Thanks for your time and help!

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Brian already provides you with the general outline of how regularization works (apart from the fact that choosing the regularization parameter $\lambda$ is difficult). However, you can make the regularization work better if you encode your knowledge that you expect the highly oscillatory terms to be small, whereas the low frequency terms can be large.

The way you do this is to recognize that when you solve $$ \min \|Ac-b\|_2^2 + \lambda\|c\|_2^2 $$ you essentially penalize large coefficients $c_i$. In other words, what you are doing is trying to find those coefficients $c$ so that $Ac-b$ is small but also so that $c$ is small (and the balance between the two terms is given by $\lambda$). But that's not what you want, according to your problem description: you only want the high frequency terms to be small. Consequently, you may want to minimize the following instead: $$ \min \|Ac-b\|_2^2 + \sum_i\lambda_i|c_i|^2 $$ where $\lambda_i$ is an increasing sequence so that higher coefficients are penalized more. What form you choose for the $\lambda_i$ is something you need to decide based on what your expectations are for the sizes of the coefficients. An example may be something along the lines $$ \lambda_i = \bar\lambda \sqrt{i}. $$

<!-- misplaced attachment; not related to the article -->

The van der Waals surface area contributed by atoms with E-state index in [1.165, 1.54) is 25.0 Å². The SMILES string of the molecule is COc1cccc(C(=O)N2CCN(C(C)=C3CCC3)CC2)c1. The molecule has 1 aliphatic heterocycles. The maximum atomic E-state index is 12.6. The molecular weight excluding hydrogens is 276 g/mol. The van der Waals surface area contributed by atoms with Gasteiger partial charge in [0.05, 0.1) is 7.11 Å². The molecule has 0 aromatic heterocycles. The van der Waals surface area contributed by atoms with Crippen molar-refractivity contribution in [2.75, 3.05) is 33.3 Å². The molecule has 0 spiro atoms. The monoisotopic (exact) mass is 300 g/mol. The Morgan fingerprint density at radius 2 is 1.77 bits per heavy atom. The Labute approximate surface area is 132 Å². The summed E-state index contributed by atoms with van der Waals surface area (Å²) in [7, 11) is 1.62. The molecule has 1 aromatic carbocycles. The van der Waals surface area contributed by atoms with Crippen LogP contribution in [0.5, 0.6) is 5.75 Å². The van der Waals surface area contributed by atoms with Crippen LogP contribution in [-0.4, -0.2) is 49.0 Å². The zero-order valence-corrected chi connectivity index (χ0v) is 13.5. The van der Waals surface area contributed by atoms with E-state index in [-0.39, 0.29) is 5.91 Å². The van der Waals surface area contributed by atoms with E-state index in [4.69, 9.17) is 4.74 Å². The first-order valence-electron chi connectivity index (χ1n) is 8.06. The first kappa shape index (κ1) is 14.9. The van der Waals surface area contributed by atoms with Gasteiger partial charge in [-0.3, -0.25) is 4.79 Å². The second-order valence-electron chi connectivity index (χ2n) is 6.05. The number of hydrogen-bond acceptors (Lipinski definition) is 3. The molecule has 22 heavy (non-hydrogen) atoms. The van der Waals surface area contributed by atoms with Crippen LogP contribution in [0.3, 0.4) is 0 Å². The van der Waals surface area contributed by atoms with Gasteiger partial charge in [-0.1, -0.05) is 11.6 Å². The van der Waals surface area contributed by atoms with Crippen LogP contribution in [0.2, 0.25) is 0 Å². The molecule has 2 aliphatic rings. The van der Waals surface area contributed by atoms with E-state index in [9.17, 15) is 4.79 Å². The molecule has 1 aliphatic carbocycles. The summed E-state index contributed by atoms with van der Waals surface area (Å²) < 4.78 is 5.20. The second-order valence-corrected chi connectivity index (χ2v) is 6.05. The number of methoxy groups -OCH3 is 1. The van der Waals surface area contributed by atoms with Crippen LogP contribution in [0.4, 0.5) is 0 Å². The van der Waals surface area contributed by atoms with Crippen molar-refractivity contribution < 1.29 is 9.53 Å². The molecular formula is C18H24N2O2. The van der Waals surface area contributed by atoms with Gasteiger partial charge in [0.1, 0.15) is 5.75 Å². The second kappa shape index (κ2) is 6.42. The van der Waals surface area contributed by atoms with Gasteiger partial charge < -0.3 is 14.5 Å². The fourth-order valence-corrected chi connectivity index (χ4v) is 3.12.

There is a general theory on how regularization should be chosen to match what we expect solutions to look like. If you want to spend a significant amount of time on these issues, I suggest to read the books by Tarantola ("Inverse Problem Theory") or by Kaipio and Somersalo ("Statistical and computational inverse problems").